Dealing with Difficult Employees?

Many leaders I talk with have shared their frustration over one of their employees not performing as well as they could. They often refer to this problem as the problem of a difficult employee — an employee who isn’t giving them the results they want. 

Often, they place the focus on the problematic employee. The employee isn’t motivated. They are not doing what they are supposed to do. Their work is inconsistent. You get the idea. 

A Different Perspective

What if the difficult employee is not the problem? What if the problem is the leader? 

What if the leader has failed to set clear expectations of what performing well looks like? What if the leader has not regularly communicated their expectations? What if the leader has had many conversations about the difficult employee but never discussed their concerns with the employee in question? 

Blaming others is a lot like indulging in too much sugar. It tastes good going down and even leads to a short-term high, but it inevitably upsets your stomach and leaves you feeling worse. 

To be a real leader, you must own the problems you’ve helped create. And here is the reality: If you have someone on your team that you classify as a problematic employee, you have contributed to it. I’ll allow that you possibly hired the wrong person to begin with, but that is also on you. Or, more likely, there is something about your leadership that is lacking, and you are dealing with the repercussions. 

Been There, Done That

How do I know this? Because I have been there and done that. 

The Hoffer Plastics salesperson who wasn’t performing up to par was never the main problem or root cause. 

I was. 

I sometimes still am. 

How’s that for reality? 

So, where do we go from here? 

We take our medicine by owning it and changing our behavior going forward. 

On the front end, we make sure that we spend a LOT (emphasis needed) of time with potential hires. At Hoffer Plastics, I want to know that these potential teammates (not employees) are humble, hungry, and smart. This means they are team players who think about others more than themselves. They are self-starters. They also have a high emotional quotient (EQ) and know how to interact with others well. This keeps our team moving in sync and avoids inadvertently adding “difficult” folks to our team.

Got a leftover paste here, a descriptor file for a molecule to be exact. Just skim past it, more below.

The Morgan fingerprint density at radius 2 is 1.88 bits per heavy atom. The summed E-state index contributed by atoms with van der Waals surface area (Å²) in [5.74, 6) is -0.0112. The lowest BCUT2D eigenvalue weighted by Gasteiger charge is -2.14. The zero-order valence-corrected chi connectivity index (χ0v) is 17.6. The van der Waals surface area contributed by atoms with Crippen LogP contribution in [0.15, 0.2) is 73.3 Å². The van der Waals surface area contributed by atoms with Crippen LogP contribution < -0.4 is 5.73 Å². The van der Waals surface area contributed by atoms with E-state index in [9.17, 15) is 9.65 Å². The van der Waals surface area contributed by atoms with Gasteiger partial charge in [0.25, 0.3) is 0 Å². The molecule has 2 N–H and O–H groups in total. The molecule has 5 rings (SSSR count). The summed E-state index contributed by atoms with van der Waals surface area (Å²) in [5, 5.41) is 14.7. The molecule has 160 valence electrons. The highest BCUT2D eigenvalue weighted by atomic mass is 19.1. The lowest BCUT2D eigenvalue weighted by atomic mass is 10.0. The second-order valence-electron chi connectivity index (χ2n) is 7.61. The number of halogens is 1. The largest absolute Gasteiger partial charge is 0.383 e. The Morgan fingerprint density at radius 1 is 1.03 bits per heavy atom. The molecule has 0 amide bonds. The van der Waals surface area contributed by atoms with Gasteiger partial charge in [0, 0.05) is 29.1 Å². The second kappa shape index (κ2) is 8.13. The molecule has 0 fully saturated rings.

Occasionally, however, “difficult” still makes it through the interview process. And that is always on me, not the person who made it through. But all is not lost. 

Clear Communication and Expectations

I believe in the power of clear communication and expectations. Sometimes tricky situations occur because communication and expectations are lacking. A Key Results Area (KRA), for example, gives a team member the blueprint for what success in their job entails. It also aligns the leader and employee to what the expectations are.  

There is no perfect way to write a KRA, but it must describe what winning looks like. If that sounds cheesy or too simplistic, then we are on to something. You do not need a Harvard MBA to be a successful leader — you need to be able to communicate clearly enough that a fifth grader can understand what winning looks like. 

Here is an example for a salesperson:

Key Result Area #1: Land new customers in the medical market 

What winning looks like: 

Winning means that we have a new relationship in our fastest-growing market. It will energize our team and bring a level of personal satisfaction for the contribution I have made. It also recognizes that my contribution is just one of many. We are one team. This will take the team working together, so winning will happen with everyone at the finish line together. 

What it will take: 

  • Attendance at MD&M Medical Design & Manufacturing show
  • Handwritten thank you notes to people that stop at our booth 
  • One-on-one, in-person meetings with prospective customers 
  • Learning how to help the customer win and guiding them elsewhere if we can’t help 
  • Quick (within X hours/days) responses to questions and RFQs
  • Gaining commitment when all the above aligns.

The above example clarifies what success looks like and what it will take to be successful. 

The Choice is Yours

Difficulty only arises when the team member is not doing what it takes or is doing things in a way that contradicts the company’s values. When this happens, the leader should produce the KRA and/or company values and honestly discuss them with the employee. 

Coming full circle, the point of this post is to get you to consider what you can do in your leadership to address difficult employees. You have to choose whether you want to keep eating sugar — blaming the difficult employee for everything — and feeling bad in the long run? Or do you want to take your medicine — realizing your contribution to the mess you are observing — and work to fix the problem? 

The latter is a different approach and one that leads the organization back to health.